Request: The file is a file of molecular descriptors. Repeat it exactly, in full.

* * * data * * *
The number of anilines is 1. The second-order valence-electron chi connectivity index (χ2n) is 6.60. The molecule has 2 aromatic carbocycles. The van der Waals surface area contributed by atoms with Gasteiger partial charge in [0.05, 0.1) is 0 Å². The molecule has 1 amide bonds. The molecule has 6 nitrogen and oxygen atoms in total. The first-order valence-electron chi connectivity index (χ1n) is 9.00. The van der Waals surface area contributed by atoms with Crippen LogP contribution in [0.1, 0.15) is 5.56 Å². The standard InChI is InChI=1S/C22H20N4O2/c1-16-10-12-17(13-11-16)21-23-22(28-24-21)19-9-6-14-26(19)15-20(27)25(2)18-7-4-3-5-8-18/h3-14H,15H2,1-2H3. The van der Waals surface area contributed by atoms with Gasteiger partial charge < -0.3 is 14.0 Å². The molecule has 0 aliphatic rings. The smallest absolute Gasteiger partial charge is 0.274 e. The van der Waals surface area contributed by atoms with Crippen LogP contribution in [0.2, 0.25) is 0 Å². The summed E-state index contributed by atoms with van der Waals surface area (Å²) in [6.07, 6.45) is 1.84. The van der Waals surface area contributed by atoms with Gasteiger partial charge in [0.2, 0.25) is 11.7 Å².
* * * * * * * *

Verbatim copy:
The number of anilines is 1. The second-order valence-electron chi connectivity index (χ2n) is 6.60. The molecule has 2 aromatic carbocycles. The van der Waals surface area contributed by atoms with Gasteiger partial charge in [0.05, 0.1) is 0 Å². The molecule has 1 amide bonds. The molecule has 6 nitrogen and oxygen atoms in total. The first-order valence-electron chi connectivity index (χ1n) is 9.00. The van der Waals surface area contributed by atoms with Crippen LogP contribution in [0.1, 0.15) is 5.56 Å². The standard InChI is InChI=1S/C22H20N4O2/c1-16-10-12-17(13-11-16)21-23-22(28-24-21)19-9-6-14-26(19)15-20(27)25(2)18-7-4-3-5-8-18/h3-14H,15H2,1-2H3. The van der Waals surface area contributed by atoms with Gasteiger partial charge < -0.3 is 14.0 Å². The molecule has 0 aliphatic rings. The smallest absolute Gasteiger partial charge is 0.274 e. The van der Waals surface area contributed by atoms with Crippen LogP contribution in [0.2, 0.25) is 0 Å². The summed E-state index contributed by atoms with van der Waals surface area (Å²) in [6.07, 6.45) is 1.84. The van der Waals surface area contributed by atoms with Gasteiger partial charge in [0.2, 0.25) is 11.7 Å².